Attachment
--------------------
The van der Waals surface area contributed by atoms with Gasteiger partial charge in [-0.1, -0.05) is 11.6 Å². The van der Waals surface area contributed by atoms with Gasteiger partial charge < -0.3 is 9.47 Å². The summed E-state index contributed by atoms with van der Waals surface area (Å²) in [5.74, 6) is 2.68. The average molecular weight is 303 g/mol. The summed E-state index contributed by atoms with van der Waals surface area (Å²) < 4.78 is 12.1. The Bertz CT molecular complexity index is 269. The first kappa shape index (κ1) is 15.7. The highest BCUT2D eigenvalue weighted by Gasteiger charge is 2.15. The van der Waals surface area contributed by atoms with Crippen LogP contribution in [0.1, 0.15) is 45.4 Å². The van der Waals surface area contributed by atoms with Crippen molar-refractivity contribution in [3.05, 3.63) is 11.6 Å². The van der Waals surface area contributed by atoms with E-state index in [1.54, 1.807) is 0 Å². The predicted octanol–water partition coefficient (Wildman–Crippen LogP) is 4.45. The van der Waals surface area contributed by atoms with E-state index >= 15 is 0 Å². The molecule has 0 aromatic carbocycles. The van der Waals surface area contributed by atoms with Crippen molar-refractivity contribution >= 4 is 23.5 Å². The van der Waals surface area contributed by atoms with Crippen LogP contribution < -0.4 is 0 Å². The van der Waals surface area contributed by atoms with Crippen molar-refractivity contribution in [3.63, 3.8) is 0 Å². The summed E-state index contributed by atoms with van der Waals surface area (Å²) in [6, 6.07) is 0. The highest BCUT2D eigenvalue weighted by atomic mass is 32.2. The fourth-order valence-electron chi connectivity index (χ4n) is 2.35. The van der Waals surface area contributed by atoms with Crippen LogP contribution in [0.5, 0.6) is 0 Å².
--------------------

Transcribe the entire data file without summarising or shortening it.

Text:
The van der Waals surface area contributed by atoms with Gasteiger partial charge in [-0.1, -0.05) is 11.6 Å². The van der Waals surface area contributed by atoms with Gasteiger partial charge < -0.3 is 9.47 Å². The summed E-state index contributed by atoms with van der Waals surface area (Å²) in [5.74, 6) is 2.68. The average molecular weight is 303 g/mol. The summed E-state index contributed by atoms with van der Waals surface area (Å²) < 4.78 is 12.1. The Bertz CT molecular complexity index is 269. The first kappa shape index (κ1) is 15.7. The highest BCUT2D eigenvalue weighted by Gasteiger charge is 2.15. The van der Waals surface area contributed by atoms with Crippen LogP contribution in [0.1, 0.15) is 45.4 Å². The van der Waals surface area contributed by atoms with Crippen molar-refractivity contribution in [3.05, 3.63) is 11.6 Å². The van der Waals surface area contributed by atoms with E-state index in [1.54, 1.807) is 0 Å². The predicted octanol–water partition coefficient (Wildman–Crippen LogP) is 4.45. The van der Waals surface area contributed by atoms with E-state index >= 15 is 0 Å². The molecule has 0 aromatic carbocycles. The van der Waals surface area contributed by atoms with Crippen molar-refractivity contribution >= 4 is 23.5 Å². The van der Waals surface area contributed by atoms with Crippen LogP contribution < -0.4 is 0 Å². The van der Waals surface area contributed by atoms with Crippen molar-refractivity contribution in [3.63, 3.8) is 0 Å². The summed E-state index contributed by atoms with van der Waals surface area (Å²) in [6, 6.07) is 0. The highest BCUT2D eigenvalue weighted by atomic mass is 32.2. The fourth-order valence-electron chi connectivity index (χ4n) is 2.35. The van der Waals surface area contributed by atoms with Crippen LogP contribution in [0.5, 0.6) is 0 Å².